Jay Platt was medically retired from the Marine Corps in 1998 after suffering complications from von Hippel Lindau syndrome (VHL), a genetic disease that resulted in brain and spinal tumors, kidney cancer, and the loss of his left eye. When told his future would be considerably dimmer than his past, Platt set out to rebuild himself physically, mentally and spiritually, and to challenge himself by setting demanding physical goals.
He was one of fewer than 300 people to have hiked the more than 2,100-mile southbound Appalachian Trail; one of three to swim from Alcatraz Island to San Francisco with hands and feet tied (see the video below); and the only person to swim across the Mississippi River while blindfolded, handcuffed and shackled. The proceeds from his adventures and sales of his documentary benefit non-profits, including the VHL Family Alliance. Here’s some advice from this inspiring man:
How to Convert Obstacles into Opportunity
A Cancer-Causing Disease Ended My Dream But Opened Unexpected Doors
By Jay Platt
For as long as I could remember, I wanted to be a U.S. Marine, and for nearly 15 years, I lived that dream. But in 1998, a rare condition called von Hippel Lindau syndrome (VHL), attacked my eyes, brain, spine and kidneys, forcing my retirement from the corps.
Before VHL I pretty much felt untouchable – until I started having symptoms and the eventual diagnosis. I was scared, confused and angry for a number of years; I couldn’t understand why God would do this to me. I went from feeling invulnerable to officially being considered handicapped.
It took me some time to accept my new reality, and once I did, I recalibrated my sense of purpose: I began accepting challenges many world-class athletes wouldn’t consider. I swam across the Mississippi River blindfolded, handcuffed and shackled; I swam from Alcatraz Island to San Francisco with my hands and feet tied, and I was one of fewer than 300 people to hike the more than 2,100-mile southbound Appalachian Trail.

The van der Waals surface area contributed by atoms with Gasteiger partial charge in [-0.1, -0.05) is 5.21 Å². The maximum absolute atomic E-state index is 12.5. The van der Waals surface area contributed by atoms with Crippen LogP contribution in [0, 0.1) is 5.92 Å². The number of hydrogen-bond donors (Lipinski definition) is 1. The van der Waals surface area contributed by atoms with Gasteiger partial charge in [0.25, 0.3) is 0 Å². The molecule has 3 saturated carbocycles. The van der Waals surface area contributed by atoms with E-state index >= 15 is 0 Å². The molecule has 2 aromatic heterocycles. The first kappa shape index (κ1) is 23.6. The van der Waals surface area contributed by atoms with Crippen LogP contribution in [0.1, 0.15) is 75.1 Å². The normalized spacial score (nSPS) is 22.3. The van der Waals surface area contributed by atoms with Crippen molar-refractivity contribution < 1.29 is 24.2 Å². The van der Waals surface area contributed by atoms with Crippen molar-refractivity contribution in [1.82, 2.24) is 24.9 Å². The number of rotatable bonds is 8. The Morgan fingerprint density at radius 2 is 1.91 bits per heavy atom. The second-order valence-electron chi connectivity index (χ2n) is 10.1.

I did these things both to inspire other people who are trying to come to terms with their own challenges, and to raise money for charity.
In the new documentary, Living Unstoppable, I explain my transformation, and how others might apply the lessons of my journey to their own lives:
• The motivation of “can’t” … I don’t care who you are – everybody goes through something in life; nobody gets through unscathed. And everyone, at some point, faces something they believe they can’t do – but want very much. If you haven’t yet, you will, and coming to terms with it will be a process. Use it as motivation for living life to the fullest, and let it show you how beautiful our time on Earth really is.
• The lesson of the severely handicapped little girl: I experienced a long period of despair, hopelessness and rage against the universe. One day while at the park, I heard the pure joy in the laughter of a severely handicapped girl who was being pushed in a wheelchair by her mother. “ ‘Listen to the birds, Momma,’ I heard her say – she was just so happy to experience that simple pleasure. That has stayed with me ever since; if that little girl could get past her suffering and appreciate singing birds, then I could do much better.
• A promise to contribute to the greater good: The onset of my VHL symptoms, which included vision problems in one eye and disorientation, was very scary. During that time, I made a promise to myself and to God to devote my life to others if I survived. I’ve kept that promise – my Appalachian Trail hike alone raised $109,000 for charity.
• You are still you; don’t let tragedy totally define you: While I’m officially retired from the USMC, I’m still the same guy who fully lived a proud life as a Marine for a decade and a half. How you respond to hardship says much about your character; you don’t have to remain psychically stuck in the worst part of your life by identifying most with a weakness. Use a handicap, for example, for what it’s worth – something that helps you strive for significance and fulfillment in life.
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